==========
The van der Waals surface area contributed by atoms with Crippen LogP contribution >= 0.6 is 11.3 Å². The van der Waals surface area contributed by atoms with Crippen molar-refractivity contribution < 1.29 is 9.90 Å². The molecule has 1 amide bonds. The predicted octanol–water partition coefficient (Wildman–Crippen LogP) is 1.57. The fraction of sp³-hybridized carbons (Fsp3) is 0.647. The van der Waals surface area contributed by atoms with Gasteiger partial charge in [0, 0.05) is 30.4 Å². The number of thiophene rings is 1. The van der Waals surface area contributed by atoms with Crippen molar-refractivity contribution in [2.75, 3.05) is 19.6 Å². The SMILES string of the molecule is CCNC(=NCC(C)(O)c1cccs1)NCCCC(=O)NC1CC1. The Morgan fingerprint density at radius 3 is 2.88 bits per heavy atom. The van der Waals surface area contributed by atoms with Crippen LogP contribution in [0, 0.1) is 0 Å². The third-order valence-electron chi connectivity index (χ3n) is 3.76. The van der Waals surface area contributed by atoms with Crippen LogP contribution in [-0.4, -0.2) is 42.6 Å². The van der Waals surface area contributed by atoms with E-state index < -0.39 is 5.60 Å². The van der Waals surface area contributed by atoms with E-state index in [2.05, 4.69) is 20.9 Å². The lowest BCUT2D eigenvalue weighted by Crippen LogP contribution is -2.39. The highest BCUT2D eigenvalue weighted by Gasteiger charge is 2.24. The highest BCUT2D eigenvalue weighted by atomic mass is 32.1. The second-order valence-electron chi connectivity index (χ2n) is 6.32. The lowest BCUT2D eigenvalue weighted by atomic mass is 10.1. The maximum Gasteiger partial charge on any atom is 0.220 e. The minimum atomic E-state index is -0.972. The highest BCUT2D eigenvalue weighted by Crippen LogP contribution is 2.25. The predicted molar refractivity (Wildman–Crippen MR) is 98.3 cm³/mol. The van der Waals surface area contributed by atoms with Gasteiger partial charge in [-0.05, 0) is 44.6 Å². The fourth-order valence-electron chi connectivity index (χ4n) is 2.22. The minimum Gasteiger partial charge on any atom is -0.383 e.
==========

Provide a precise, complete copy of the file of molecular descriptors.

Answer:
The van der Waals surface area contributed by atoms with Crippen LogP contribution >= 0.6 is 11.3 Å². The van der Waals surface area contributed by atoms with Crippen molar-refractivity contribution < 1.29 is 9.90 Å². The molecule has 1 amide bonds. The predicted octanol–water partition coefficient (Wildman–Crippen LogP) is 1.57. The fraction of sp³-hybridized carbons (Fsp3) is 0.647. The van der Waals surface area contributed by atoms with Gasteiger partial charge in [0, 0.05) is 30.4 Å². The number of thiophene rings is 1. The van der Waals surface area contributed by atoms with Crippen molar-refractivity contribution in [2.75, 3.05) is 19.6 Å². The SMILES string of the molecule is CCNC(=NCC(C)(O)c1cccs1)NCCCC(=O)NC1CC1. The Morgan fingerprint density at radius 3 is 2.88 bits per heavy atom. The van der Waals surface area contributed by atoms with Crippen LogP contribution in [0, 0.1) is 0 Å². The third-order valence-electron chi connectivity index (χ3n) is 3.76. The van der Waals surface area contributed by atoms with Crippen LogP contribution in [-0.4, -0.2) is 42.6 Å². The van der Waals surface area contributed by atoms with E-state index < -0.39 is 5.60 Å². The van der Waals surface area contributed by atoms with E-state index in [2.05, 4.69) is 20.9 Å². The lowest BCUT2D eigenvalue weighted by Crippen LogP contribution is -2.39. The highest BCUT2D eigenvalue weighted by Gasteiger charge is 2.24. The highest BCUT2D eigenvalue weighted by atomic mass is 32.1. The second-order valence-electron chi connectivity index (χ2n) is 6.32. The lowest BCUT2D eigenvalue weighted by atomic mass is 10.1. The maximum Gasteiger partial charge on any atom is 0.220 e. The minimum atomic E-state index is -0.972. The highest BCUT2D eigenvalue weighted by Crippen LogP contribution is 2.25. The predicted molar refractivity (Wildman–Crippen MR) is 98.3 cm³/mol. The van der Waals surface area contributed by atoms with Gasteiger partial charge in [-0.05, 0) is 44.6 Å². The fourth-order valence-electron chi connectivity index (χ4n) is 2.22. The minimum Gasteiger partial charge on any atom is -0.383 e.